**Pole Changing Method** is one of the main methods of the **speed control** of an induction motor. This method of controlling the speed by pole changing is used mainly for cage motor only because the cage rotor automatically develops a number of poles, which is equal to the poles of the stator winding.

The number of stator poles can be changed by the following three methods:

- Multiple stator windings,
- Method of consequent poles and
- Pole amplitude modulation (PAM)

A detailed explanation of each pole changing method is given below:

### Multiple Stator Winding

In the **multiple stator winding** method, two windings are provided on the stator, wounded on two different numbers of poles. One winding is energized at a time. Let us consider that the motor has two windings for 6 and 4 poles. For the frequency of 50 hertz, the synchronous speeds will be 1000 and 1500 revolutions per minute respectively. This method of speed control is **less efficient** and more **costly**.

### Method of Consequent Pole

In the method of consequent poles, a single stator winding is divided into few coil groups. The terminals of all these groups are brought out. By simply changing the coil connections, the number of poles can be changed. In practice, the stator windings are divided only into two coil groups. The number of poles can be changed in the ratio of 2:1.

The figure below shows the single phase of a stator winding which consists of 4 coils. The coils are divided into two groups namely **a-b** and **c-d**.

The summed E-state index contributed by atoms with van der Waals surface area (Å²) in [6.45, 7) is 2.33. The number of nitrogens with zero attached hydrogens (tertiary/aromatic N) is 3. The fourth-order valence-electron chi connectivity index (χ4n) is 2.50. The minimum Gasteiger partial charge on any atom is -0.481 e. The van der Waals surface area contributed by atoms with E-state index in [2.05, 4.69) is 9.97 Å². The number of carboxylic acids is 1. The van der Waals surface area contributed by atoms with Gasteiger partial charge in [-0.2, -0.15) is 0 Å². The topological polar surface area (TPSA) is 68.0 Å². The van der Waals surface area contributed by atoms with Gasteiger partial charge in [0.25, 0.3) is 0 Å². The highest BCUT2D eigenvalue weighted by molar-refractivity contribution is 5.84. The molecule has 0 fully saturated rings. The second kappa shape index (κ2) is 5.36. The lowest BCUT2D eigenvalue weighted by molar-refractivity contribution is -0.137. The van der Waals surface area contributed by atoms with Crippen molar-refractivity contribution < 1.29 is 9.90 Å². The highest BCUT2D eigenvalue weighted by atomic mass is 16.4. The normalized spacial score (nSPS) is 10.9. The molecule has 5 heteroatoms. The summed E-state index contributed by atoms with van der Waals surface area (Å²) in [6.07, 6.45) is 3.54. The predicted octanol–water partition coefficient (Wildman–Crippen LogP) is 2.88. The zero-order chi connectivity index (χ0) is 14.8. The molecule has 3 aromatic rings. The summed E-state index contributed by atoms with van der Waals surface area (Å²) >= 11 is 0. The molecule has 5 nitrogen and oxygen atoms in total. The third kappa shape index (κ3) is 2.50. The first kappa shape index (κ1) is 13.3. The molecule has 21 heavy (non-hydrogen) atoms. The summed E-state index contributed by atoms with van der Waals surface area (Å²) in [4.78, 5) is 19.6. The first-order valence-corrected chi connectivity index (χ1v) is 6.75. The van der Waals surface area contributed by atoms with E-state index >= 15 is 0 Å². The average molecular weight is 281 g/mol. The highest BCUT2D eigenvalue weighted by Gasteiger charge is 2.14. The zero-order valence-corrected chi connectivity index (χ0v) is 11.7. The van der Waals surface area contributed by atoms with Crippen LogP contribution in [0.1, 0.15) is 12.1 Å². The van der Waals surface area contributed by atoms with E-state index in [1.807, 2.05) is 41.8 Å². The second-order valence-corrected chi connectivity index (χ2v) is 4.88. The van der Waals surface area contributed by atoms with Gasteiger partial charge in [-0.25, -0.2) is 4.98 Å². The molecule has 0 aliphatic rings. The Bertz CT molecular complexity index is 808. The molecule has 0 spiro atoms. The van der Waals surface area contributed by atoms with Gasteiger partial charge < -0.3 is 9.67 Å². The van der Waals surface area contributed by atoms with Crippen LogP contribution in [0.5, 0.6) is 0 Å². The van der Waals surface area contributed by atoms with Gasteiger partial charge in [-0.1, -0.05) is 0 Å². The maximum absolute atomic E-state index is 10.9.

Group a-b consists of an odd number of coils that is (1, 3) whereas group c-d consists of an even number of coils (2,4). The two coils are connected in series. The terminals a, b, c, d are taken out as shown in the above figure. The coils are carrying current in the given directions by connecting coil groups either in series or in parallel as shown in the figure below:

There are total of four poles which are giving a speed of **1500 rpm** for a 50-hertz system. If the current through the coils of group a-b is reversed as shown in the figure below. All the coils will produce north (N) poles.

The flux of the pole group should be passed through the given space between the pole group to complete the magnetic path. Thus, a magnetic pole of opposite polarity (S pole) is induced. These induced poles are known as **Consequent Poles**. Thus, the machine has twice as many poles as before (i.e., 8 poles), and the synchronous speed becomes half of the previous speed (i.e., 750 rpm).

The above principle can be extended to all three phases of an induction motor. By choosing a combination of series and parallel connections between the coil groups of each phase. Also, the star or delta connections between the phase speed change can be obtained with constant torque and constant power operation or variable torque operation.

### Pole Amplitude Modulation (PAM) Technique

**Pole amplitude modulation** is a flexible method of pole changing that can be used in applications where speed ratios other than 2:1 are required. The motors designed for speed changing based on the pole amplitude modulation scheme are known as **PAM motors**.